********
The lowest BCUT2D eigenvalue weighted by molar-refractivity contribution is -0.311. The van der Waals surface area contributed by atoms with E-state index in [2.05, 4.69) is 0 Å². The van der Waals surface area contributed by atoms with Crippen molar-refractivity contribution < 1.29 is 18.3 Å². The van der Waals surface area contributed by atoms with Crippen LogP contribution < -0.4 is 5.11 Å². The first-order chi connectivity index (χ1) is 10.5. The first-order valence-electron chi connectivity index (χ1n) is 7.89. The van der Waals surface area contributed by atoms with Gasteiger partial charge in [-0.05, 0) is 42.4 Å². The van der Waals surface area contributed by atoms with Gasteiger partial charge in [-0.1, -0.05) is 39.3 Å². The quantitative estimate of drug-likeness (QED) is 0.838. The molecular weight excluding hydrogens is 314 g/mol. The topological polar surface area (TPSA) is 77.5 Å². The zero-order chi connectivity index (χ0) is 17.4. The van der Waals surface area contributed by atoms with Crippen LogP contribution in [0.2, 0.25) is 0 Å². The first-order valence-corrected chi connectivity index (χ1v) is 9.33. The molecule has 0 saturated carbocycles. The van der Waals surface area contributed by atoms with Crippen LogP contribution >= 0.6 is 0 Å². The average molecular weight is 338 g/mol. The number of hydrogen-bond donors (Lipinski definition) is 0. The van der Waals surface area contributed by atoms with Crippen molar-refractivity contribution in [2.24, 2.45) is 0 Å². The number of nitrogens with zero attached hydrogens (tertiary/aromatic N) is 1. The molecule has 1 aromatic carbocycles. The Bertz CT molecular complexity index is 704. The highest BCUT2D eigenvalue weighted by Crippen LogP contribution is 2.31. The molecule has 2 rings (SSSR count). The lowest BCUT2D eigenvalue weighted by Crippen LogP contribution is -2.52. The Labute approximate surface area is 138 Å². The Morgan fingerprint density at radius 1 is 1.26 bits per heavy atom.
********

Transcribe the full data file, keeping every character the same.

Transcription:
The lowest BCUT2D eigenvalue weighted by molar-refractivity contribution is -0.311. The van der Waals surface area contributed by atoms with E-state index in [2.05, 4.69) is 0 Å². The van der Waals surface area contributed by atoms with Crippen molar-refractivity contribution < 1.29 is 18.3 Å². The van der Waals surface area contributed by atoms with Crippen LogP contribution < -0.4 is 5.11 Å². The first-order chi connectivity index (χ1) is 10.5. The first-order valence-electron chi connectivity index (χ1n) is 7.89. The van der Waals surface area contributed by atoms with Gasteiger partial charge in [-0.05, 0) is 42.4 Å². The van der Waals surface area contributed by atoms with Gasteiger partial charge in [-0.1, -0.05) is 39.3 Å². The quantitative estimate of drug-likeness (QED) is 0.838. The molecular weight excluding hydrogens is 314 g/mol. The topological polar surface area (TPSA) is 77.5 Å². The zero-order chi connectivity index (χ0) is 17.4. The van der Waals surface area contributed by atoms with Crippen LogP contribution in [0.2, 0.25) is 0 Å². The first-order valence-corrected chi connectivity index (χ1v) is 9.33. The molecule has 0 saturated carbocycles. The van der Waals surface area contributed by atoms with Crippen LogP contribution >= 0.6 is 0 Å². The average molecular weight is 338 g/mol. The number of hydrogen-bond donors (Lipinski definition) is 0. The van der Waals surface area contributed by atoms with Crippen molar-refractivity contribution in [2.24, 2.45) is 0 Å². The number of nitrogens with zero attached hydrogens (tertiary/aromatic N) is 1. The molecule has 1 aromatic carbocycles. The Bertz CT molecular complexity index is 704. The highest BCUT2D eigenvalue weighted by Crippen LogP contribution is 2.31. The molecule has 2 rings (SSSR count). The lowest BCUT2D eigenvalue weighted by Crippen LogP contribution is -2.52. The Labute approximate surface area is 138 Å². The Morgan fingerprint density at radius 1 is 1.26 bits per heavy atom.